(Generic versions may still be available.)
Prolonged use of topical corticosteroids may increase intraocular pressure, with resultant glaucoma, damage to the optic nerve, and defects in visual acuity and fields of vision. However, data from 2 uncontrolled studies 1-2 indicate that in patients with increased intraocular pressure and in those susceptible to a rise in intraocular pressure upon application of topical corticosteroids, there is less effect on pressure with HMS® (medrysone 1% liquifilm opthalmic) than with dexamethasone or betamethasone.
Prolonged use of topical corticosteroids may rarely be associated with development of posterior subcapsular cataracts.
General: With prolonged use of HMS® (medrysone 1% liquifilm opthalmic) , the intraocular pressure and the lens should be examined periodically. In persistent corneal ulceration where a corticosteroid has been used, or is in use, fungal infection should be suspected.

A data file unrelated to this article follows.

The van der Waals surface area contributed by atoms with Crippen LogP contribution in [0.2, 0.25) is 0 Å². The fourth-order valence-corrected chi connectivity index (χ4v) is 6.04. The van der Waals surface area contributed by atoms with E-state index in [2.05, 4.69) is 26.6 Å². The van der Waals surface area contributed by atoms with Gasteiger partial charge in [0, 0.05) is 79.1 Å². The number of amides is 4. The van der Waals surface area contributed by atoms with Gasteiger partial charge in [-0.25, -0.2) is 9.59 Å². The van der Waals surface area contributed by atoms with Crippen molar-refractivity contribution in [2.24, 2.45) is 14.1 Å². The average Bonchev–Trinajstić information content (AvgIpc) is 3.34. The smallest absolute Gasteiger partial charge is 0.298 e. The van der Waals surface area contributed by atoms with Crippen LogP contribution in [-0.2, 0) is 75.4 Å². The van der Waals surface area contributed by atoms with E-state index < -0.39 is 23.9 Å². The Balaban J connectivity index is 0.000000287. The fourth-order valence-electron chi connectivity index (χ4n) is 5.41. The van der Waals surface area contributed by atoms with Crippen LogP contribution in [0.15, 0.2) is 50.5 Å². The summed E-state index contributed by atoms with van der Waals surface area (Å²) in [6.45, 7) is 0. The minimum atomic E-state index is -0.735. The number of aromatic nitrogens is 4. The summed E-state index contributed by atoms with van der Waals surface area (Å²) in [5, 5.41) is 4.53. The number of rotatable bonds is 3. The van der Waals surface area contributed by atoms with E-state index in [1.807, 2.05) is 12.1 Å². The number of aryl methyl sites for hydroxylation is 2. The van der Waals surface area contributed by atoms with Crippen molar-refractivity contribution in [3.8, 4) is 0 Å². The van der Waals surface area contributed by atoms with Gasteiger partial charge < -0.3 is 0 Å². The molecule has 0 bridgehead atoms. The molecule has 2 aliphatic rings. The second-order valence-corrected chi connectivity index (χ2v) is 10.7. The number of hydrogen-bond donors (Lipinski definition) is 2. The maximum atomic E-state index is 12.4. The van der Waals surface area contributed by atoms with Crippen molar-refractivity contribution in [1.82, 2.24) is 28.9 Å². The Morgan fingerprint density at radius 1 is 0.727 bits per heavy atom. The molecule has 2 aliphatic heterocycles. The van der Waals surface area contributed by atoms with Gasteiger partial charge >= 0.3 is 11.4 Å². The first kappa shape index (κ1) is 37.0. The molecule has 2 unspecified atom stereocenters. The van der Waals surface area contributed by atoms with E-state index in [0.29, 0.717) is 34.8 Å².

Pregnancy Category C: Medrysone has been shown to be embryocidal in rabbits when given in doses 10 and 30 times the human dose. Medrysone was ocularly applied to both eyes of pregnant rabbits 2 drops 4 times per day on day 6 through 18 of gestation. A significant increase in early resorptions was observed in the treated rabbits. There are no adequate or well-controlled studies in pregnant women. Medrysone should be used during pregnancy only if the potential benefit justifies the potential risk to the fetus.
Pediatric Use: Safety and effectiveness in pediatric patients have not been established.
Last reviewed on RxList: 12/8/2004
This monograph has been modified to include the generic and brand name in many instances.
Additional HMS Information
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